If black and poor women are more likely to vote for Lula, Pinheiro-Machado believes, Bolsonaro’s campaign will gain support from two other demographic groups.

The first is made up of evangelicals who are as poor and many black women, but older, as a result of Bolsonaro’s moral agenda, particularly based on the fear of the decline of traditional gender roles.

The second group are upper-middle-class Brazilian women who, according to Pinheiro-Machado, want to pursue a more elite and conservative lifestyle based on neoliberal and religious values.

Investments in combating gender-based violence eroded

Although the outcome of the election will be important for all Brazilians (Latin America’s largest country is facing many crises, mainly economic and environmental), there is a lot at stake for women.

The first is the issue of femicide. A woman is a victim of femicide — defined as the killing of a girl or woman based on her sex or gender — every 7 hours, according to the 2022 Yearbook of Public Security in Brazil, which says that more than 1,340 women were killed. therefore in 2021.

Despite this tragic statistic, Bolsonaro’s government has recently reduced the budget for combating violence against women by 90%. They also cut and replaced a government program aimed at promoting gender equality and combating gender-based violence, which focuses on “strengthening the family” and “protecting life from conception.”

There were also cuts in investment in the Brazilian Women’s House (Casa da Mulher Brasileira, a public organization that provides services for women) and the Women’s Call Center (which keeps a record of complaints, provides guidance to victims of violence and information about the law). and campaigns).

To justify the changes, Bolsonaro’s government says that it is giving more resources to the area through budget plans. These plans, however, are not included in the official budget as resources specifically directed to this sector or to combat gender violence, as indicated in a report by the Institute of Socio-Economic Studies (INESC).

Liliane Machado, researcher in the field of feminist and gender studies and professor at the Faculty of Communication at the University of Brasilia, recalled that in 2020 Alves was called to the Senate to explain the restrictions and explained that the Brazilian Public Ministry is investigating. why were they made

“After all, violence against women has not decreased, on the contrary, an increase was recorded during the pandemic, and more and more political policies are needed to end this violence.” Machado told CNN.

The Brazilian philosopher Djamila Ribeiro, a famous researcher of black and decolonial feminism in Brazil, believes that the current government has not only set back the fight against gender violence, but has also implemented a fight against poverty and inequality, making cuts in social programs. economically empowered women.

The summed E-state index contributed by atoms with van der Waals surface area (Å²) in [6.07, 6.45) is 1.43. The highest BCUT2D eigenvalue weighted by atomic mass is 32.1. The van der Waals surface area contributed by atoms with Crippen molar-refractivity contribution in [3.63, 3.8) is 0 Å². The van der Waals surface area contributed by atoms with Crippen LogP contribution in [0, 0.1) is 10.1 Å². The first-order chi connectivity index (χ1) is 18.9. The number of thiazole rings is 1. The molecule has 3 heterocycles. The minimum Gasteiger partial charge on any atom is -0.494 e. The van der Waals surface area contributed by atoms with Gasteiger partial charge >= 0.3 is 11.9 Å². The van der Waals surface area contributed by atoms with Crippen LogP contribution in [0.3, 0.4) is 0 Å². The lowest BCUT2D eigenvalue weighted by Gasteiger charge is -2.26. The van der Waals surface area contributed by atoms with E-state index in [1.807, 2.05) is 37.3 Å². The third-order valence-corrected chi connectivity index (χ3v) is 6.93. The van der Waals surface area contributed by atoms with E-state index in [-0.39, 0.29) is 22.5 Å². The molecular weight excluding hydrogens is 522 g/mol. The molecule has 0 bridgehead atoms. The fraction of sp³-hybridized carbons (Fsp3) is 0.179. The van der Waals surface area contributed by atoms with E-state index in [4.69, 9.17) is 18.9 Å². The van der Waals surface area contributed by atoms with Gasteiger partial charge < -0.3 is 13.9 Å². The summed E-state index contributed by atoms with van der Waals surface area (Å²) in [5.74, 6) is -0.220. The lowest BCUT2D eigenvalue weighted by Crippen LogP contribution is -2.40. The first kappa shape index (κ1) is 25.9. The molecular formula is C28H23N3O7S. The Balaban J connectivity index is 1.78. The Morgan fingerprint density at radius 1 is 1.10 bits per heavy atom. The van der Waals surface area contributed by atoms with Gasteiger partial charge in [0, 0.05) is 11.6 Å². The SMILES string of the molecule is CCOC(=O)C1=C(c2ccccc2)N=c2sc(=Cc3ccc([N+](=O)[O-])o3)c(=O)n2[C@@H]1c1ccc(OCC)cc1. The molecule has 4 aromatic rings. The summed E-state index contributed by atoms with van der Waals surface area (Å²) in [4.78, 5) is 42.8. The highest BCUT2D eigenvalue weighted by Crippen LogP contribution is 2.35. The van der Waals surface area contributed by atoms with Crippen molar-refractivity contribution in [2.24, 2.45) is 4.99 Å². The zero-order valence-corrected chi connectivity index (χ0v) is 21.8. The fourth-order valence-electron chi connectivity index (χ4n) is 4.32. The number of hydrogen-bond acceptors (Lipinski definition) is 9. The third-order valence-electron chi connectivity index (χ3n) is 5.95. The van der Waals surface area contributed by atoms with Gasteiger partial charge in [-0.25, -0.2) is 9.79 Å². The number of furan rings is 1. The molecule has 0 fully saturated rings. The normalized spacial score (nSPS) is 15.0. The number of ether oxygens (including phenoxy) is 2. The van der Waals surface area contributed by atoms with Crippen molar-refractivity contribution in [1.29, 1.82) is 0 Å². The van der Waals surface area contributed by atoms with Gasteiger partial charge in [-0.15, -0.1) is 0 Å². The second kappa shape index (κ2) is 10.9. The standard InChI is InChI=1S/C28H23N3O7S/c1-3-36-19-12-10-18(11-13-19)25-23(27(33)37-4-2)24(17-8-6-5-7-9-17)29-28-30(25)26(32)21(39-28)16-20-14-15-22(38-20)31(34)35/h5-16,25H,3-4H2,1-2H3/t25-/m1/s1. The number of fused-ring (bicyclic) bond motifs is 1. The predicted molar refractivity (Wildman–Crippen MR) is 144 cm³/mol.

“All these policies affect women, in the economy, health, housing, education, we don’t think about gender apart from these discussions,” she says.

Luiz Inacio Lula da Silva Quick Facts

The Inesc report supports Ribeiro’s opinion, showing that the policies for women – and the resources allocated to them – during the first three years of Bolsonaro’s government did not adequately address gender violence in the country.

Using data from the federal public budget released by the Brazilian Senate, Inesc also found that in 2022 Bolsonaro’s government still allocated the least amount of resources to fight violence against women.

Lula has pledged to change this in her government plan, which includes proposals to prioritize gender inequality, fighting hunger and unemployment and promoting pay equity.

The former president proposes the creation of the Ministry of Women, the reestablishment of a specific program to combat gender violence and the strengthening of the Femicide and Maria da Penha laws – which aim to protect women from domestic and family violence.

He also proposed the creation of a housing program aimed at women, especially single mothers, black and peripheral women, and the expansion of the country’s network of day care centers, senior centers and full-time schools.

Bolsonaro, on the other hand, has not revealed specific proposals for women in his next administration, but he has vowed to continue paying monthly Auxilio Brasil payments to low-income families and has spoken of the importance of integrating and investing in young people and women in the labor market. in entrepreneurship for various groups, including women. Any change for women is linked to those for the family, as the government’s plan says, “Bolsonaro’s government understands the family as the cell or foundation of society.”

However, Lula’s win does not automatically translate into a win for women.

The deeply entrenched far-right population and the fact that Bolsonaro’s party and its allies won 14 of the 27 Senate seats contested in 2022 (giving the current president’s party a plurality in the legislature) are likely to make Lula possible. In 2023, the administration is more difficult, questioning plans to invest in the environment; and fighting against women’s programs and other progressive agendas. It will also be limited by the state of the nation’s economy.

However, there is some optimism about the future of equity and gender policies in Brazil. The legislative elections, which took place in conjunction with the first round of presidential voting earlier this month, saw a record number of indigenous, black and trans women running for the National Congress.

“For the first time in the history of the country, we managed to elect people from groups that would have been unimaginable to elect a few years ago,” Ribeiro told CNN. “I look at the context from this perspective of hope… [there are] The people we know will be in power, fighting for us and doing the people’s bidding.”